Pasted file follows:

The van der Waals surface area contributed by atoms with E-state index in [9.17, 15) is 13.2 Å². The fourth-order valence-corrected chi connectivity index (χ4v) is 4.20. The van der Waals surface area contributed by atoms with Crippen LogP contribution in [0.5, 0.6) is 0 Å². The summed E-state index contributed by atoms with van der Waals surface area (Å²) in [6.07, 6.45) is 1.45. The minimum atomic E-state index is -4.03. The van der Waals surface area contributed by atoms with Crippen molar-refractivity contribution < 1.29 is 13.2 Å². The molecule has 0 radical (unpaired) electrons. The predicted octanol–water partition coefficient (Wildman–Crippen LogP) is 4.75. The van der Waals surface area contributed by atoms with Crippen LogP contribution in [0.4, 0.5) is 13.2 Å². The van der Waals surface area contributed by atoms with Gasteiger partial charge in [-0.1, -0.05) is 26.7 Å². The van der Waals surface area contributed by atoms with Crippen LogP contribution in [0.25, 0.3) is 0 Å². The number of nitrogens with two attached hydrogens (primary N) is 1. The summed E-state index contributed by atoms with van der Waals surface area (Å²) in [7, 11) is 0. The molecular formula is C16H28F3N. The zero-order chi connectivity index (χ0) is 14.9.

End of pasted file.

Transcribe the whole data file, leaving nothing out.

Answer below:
The van der Waals surface area contributed by atoms with E-state index in [9.17, 15) is 13.2 Å². The fourth-order valence-corrected chi connectivity index (χ4v) is 4.20. The van der Waals surface area contributed by atoms with Crippen LogP contribution in [0.5, 0.6) is 0 Å². The summed E-state index contributed by atoms with van der Waals surface area (Å²) in [6.07, 6.45) is 1.45. The minimum atomic E-state index is -4.03. The van der Waals surface area contributed by atoms with Crippen molar-refractivity contribution < 1.29 is 13.2 Å². The molecule has 0 radical (unpaired) electrons. The predicted octanol–water partition coefficient (Wildman–Crippen LogP) is 4.75. The van der Waals surface area contributed by atoms with Crippen LogP contribution in [0.4, 0.5) is 13.2 Å². The van der Waals surface area contributed by atoms with Gasteiger partial charge in [-0.1, -0.05) is 26.7 Å². The van der Waals surface area contributed by atoms with Crippen LogP contribution in [0.25, 0.3) is 0 Å². The number of nitrogens with two attached hydrogens (primary N) is 1. The summed E-state index contributed by atoms with van der Waals surface area (Å²) in [7, 11) is 0. The molecular formula is C16H28F3N. The zero-order chi connectivity index (χ0) is 14.9.